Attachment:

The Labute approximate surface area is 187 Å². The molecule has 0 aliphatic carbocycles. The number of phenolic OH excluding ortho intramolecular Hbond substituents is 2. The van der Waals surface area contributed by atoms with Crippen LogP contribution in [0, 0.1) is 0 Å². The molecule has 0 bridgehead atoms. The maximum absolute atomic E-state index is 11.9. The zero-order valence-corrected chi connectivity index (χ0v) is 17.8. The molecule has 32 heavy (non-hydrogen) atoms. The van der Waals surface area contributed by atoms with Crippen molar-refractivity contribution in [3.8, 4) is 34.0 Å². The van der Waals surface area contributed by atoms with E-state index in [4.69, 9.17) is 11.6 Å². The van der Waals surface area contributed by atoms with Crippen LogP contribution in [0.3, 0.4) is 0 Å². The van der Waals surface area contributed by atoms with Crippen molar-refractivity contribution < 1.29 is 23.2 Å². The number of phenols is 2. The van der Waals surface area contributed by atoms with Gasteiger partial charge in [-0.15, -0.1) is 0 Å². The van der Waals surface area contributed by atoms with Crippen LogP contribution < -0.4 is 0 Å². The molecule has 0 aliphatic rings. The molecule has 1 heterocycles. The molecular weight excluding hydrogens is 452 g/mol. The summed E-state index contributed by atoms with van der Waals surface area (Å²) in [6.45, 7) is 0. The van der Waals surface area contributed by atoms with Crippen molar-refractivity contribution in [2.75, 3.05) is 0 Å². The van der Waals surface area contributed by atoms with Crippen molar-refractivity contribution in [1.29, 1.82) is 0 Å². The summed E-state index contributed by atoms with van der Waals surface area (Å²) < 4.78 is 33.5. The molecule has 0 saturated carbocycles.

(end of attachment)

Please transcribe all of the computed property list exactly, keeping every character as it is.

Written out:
The Labute approximate surface area is 187 Å². The molecule has 0 aliphatic carbocycles. The number of phenolic OH excluding ortho intramolecular Hbond substituents is 2. The van der Waals surface area contributed by atoms with Crippen LogP contribution in [0, 0.1) is 0 Å². The molecule has 0 bridgehead atoms. The maximum absolute atomic E-state index is 11.9. The zero-order valence-corrected chi connectivity index (χ0v) is 17.8. The molecule has 32 heavy (non-hydrogen) atoms. The van der Waals surface area contributed by atoms with Crippen molar-refractivity contribution in [3.8, 4) is 34.0 Å². The van der Waals surface area contributed by atoms with E-state index in [4.69, 9.17) is 11.6 Å². The van der Waals surface area contributed by atoms with Crippen LogP contribution in [0.3, 0.4) is 0 Å². The van der Waals surface area contributed by atoms with Crippen molar-refractivity contribution < 1.29 is 23.2 Å². The number of phenols is 2. The van der Waals surface area contributed by atoms with Gasteiger partial charge in [-0.15, -0.1) is 0 Å². The van der Waals surface area contributed by atoms with Crippen LogP contribution < -0.4 is 0 Å². The molecule has 0 aliphatic rings. The molecule has 1 heterocycles. The molecular weight excluding hydrogens is 452 g/mol. The summed E-state index contributed by atoms with van der Waals surface area (Å²) in [6.45, 7) is 0. The van der Waals surface area contributed by atoms with Crippen molar-refractivity contribution in [2.75, 3.05) is 0 Å². The van der Waals surface area contributed by atoms with Crippen molar-refractivity contribution in [1.29, 1.82) is 0 Å². The summed E-state index contributed by atoms with van der Waals surface area (Å²) < 4.78 is 33.5. The molecule has 0 saturated carbocycles.